Searching for Heroes Amongst Steroids

Opening day in baseball is supposed to be a grand day for America and its national past time. The season used to symbolize rebirth, not only for the country and the game, but for the planet. The game was a cultural phenomenon in America. People would go to the game during the summer to sit out in the sun like they do at the park or the beach and watch a baseball game. Some became fans of certain teams, because it just well happened to be that a certain team was from your city and you saw them the most, so you knew the players, coaches, etc. But for the most part people were in love with the game of baseball and they understood that the guys on the field were human just like you or me.

What happened to us culturally America? Amidst opening day and its festivities this year, Barry Bonds is on trial for the steroid issues that have plagued him now since he passed Babe Ruth and Manny Ramirez abruptly retired this past week to avoid a suspension for testing positive on another drug test.

Now I won’t argue that they didn’t make a choice, whether knowingly or not, but what seems to be the biggest shame of all of this steroid issue is that some people who are consistently pressing this issue are only ruining the game for an entire generation of youths and we seem to have forgotten that this is just a game, it’s supposed to be for fun.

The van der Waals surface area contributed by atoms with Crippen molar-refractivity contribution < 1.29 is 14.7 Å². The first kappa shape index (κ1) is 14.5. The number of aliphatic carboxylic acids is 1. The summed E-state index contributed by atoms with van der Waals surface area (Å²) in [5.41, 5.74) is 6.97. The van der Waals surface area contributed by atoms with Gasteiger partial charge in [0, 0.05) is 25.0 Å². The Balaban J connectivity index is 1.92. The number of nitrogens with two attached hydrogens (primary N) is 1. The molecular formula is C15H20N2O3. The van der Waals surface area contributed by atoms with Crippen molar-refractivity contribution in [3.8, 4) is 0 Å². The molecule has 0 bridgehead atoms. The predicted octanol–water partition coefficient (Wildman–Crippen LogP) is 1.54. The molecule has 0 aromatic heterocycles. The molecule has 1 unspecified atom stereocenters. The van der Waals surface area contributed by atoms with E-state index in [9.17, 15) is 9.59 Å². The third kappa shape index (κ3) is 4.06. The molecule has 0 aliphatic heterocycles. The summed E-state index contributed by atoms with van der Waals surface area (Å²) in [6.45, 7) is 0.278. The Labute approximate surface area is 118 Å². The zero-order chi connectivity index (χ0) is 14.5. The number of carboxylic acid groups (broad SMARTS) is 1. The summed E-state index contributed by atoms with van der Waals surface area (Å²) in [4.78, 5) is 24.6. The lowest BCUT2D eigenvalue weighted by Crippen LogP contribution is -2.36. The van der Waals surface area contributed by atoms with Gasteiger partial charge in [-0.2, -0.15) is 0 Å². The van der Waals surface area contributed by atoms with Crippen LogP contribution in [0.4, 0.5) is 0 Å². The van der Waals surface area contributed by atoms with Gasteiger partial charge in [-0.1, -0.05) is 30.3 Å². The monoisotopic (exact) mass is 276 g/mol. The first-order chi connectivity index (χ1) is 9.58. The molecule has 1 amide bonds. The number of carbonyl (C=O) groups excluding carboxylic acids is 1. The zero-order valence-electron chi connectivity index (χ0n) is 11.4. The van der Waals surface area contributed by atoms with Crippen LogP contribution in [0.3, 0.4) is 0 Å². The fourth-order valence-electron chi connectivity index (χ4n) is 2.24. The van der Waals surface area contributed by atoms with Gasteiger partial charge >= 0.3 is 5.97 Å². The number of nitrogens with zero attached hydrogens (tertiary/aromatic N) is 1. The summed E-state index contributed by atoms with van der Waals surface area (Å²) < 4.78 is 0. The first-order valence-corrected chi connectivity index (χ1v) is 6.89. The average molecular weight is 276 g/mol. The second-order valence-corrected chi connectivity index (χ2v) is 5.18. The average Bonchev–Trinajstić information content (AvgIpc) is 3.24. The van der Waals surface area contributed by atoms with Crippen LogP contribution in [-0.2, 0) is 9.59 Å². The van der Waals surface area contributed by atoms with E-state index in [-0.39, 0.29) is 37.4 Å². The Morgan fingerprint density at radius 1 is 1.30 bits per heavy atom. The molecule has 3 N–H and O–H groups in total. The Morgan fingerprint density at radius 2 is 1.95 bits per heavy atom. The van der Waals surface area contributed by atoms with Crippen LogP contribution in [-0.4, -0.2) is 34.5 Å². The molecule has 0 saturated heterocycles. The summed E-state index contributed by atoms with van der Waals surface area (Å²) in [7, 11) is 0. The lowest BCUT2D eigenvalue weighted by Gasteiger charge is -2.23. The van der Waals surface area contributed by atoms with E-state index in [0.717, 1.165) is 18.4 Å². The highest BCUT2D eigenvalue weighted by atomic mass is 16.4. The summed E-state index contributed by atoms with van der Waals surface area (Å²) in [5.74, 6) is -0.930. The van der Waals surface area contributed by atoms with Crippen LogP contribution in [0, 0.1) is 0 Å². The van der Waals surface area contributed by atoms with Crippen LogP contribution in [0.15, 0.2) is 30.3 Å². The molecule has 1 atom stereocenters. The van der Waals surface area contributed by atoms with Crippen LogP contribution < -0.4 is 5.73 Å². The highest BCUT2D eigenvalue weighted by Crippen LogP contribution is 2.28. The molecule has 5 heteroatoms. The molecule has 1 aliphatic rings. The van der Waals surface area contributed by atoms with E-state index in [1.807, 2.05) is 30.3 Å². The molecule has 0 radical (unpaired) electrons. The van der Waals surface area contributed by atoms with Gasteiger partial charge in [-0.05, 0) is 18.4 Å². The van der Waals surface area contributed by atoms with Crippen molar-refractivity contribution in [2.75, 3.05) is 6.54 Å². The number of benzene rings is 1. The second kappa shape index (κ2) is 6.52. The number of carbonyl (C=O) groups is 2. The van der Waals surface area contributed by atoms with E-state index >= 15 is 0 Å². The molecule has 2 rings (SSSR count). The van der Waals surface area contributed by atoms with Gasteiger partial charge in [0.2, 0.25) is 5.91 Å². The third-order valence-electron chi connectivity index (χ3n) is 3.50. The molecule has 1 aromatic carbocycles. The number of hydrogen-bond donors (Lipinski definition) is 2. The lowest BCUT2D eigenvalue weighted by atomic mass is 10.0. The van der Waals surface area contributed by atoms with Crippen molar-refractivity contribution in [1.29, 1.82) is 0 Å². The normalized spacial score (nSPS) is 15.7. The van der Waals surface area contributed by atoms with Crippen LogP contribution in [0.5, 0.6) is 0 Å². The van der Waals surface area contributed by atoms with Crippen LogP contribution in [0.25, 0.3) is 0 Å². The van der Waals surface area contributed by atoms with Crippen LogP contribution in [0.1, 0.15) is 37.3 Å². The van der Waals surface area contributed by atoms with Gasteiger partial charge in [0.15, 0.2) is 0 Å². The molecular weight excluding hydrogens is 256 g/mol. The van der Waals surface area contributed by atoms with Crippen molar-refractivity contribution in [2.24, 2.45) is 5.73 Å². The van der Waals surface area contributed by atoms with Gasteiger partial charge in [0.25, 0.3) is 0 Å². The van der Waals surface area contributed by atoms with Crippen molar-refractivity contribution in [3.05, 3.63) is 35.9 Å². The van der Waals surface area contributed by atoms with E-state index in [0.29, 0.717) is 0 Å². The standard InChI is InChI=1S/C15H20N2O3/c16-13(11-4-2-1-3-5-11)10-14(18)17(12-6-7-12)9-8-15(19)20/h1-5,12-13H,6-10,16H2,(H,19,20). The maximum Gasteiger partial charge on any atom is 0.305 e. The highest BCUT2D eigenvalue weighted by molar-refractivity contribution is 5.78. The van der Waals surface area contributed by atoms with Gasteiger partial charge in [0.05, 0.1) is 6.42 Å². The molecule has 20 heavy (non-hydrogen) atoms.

It seems silly for some one my age to say I remember when, but when I was a kid Derek Jeter, Ken Griffey Jr., Barry Bonds, Manny Ramirez, Pedro Martinez, and plenty more were the heroes and role models for the kids. We played baseball and my friends would say things like “I’m like Jim Thome,” Alfonso Soriano, Alex Rodriguez or who ever.

I think back to that now and of people from a generation or two ago who thought of Mickey Mantle, Willie Mays, Juan Marichal, or Sandy Koufax as their heroes and that there are stories about Koufax taking cortisone shots, but we didn’t publicize it back then.
When you think about this issue of steroids in baseball, it seems to be a real shame that little Timmy out there who is 12 years old has no heroes anymore because we’ve vilified all of them.

Now little Timmy says, “I want to be just like Manny”, but the media and these selfish writers and people tell him, “He cheats the game and he’s a bad person.” So what is he supposed to think, either “I hate this game and everybody who plays because they all cheat,” or “If I want to be as good as Albert Pujols or Big Papi, maybe I need an edge.”

Maybe rather than blaming the players we should look at what we’ve turned our national pastime into.
I know the press is supposed to inform the public of the truth, but do supreme courts, presidents, and the public really need to frustrate them selves over this when war, budget crisis, and union strikes are going on?

Editor-in-Chief: Heather Spellacy

Chief Copy-Editor: Natalie Cappetta

Sports Editor: Matt Steinbach

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